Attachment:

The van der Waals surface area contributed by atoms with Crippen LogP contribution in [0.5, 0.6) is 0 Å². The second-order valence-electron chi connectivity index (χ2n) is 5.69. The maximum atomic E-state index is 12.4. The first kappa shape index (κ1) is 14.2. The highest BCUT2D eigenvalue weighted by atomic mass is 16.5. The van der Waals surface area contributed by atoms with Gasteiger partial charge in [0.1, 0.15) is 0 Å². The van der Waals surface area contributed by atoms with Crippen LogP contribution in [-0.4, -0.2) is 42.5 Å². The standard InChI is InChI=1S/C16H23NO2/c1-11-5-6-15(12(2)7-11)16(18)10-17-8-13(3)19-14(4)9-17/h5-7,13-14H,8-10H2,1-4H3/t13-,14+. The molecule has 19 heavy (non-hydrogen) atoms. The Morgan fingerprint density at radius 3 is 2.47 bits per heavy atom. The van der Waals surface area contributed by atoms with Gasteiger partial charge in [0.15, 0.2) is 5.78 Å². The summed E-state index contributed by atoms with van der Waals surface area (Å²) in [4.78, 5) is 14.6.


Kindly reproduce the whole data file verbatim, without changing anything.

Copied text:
The van der Waals surface area contributed by atoms with Crippen LogP contribution in [0.5, 0.6) is 0 Å². The second-order valence-electron chi connectivity index (χ2n) is 5.69. The maximum atomic E-state index is 12.4. The first kappa shape index (κ1) is 14.2. The highest BCUT2D eigenvalue weighted by atomic mass is 16.5. The van der Waals surface area contributed by atoms with Gasteiger partial charge in [0.1, 0.15) is 0 Å². The van der Waals surface area contributed by atoms with Crippen LogP contribution in [-0.4, -0.2) is 42.5 Å². The standard InChI is InChI=1S/C16H23NO2/c1-11-5-6-15(12(2)7-11)16(18)10-17-8-13(3)19-14(4)9-17/h5-7,13-14H,8-10H2,1-4H3/t13-,14+. The molecule has 19 heavy (non-hydrogen) atoms. The Morgan fingerprint density at radius 3 is 2.47 bits per heavy atom. The van der Waals surface area contributed by atoms with Gasteiger partial charge in [0.15, 0.2) is 5.78 Å². The summed E-state index contributed by atoms with van der Waals surface area (Å²) in [4.78, 5) is 14.6.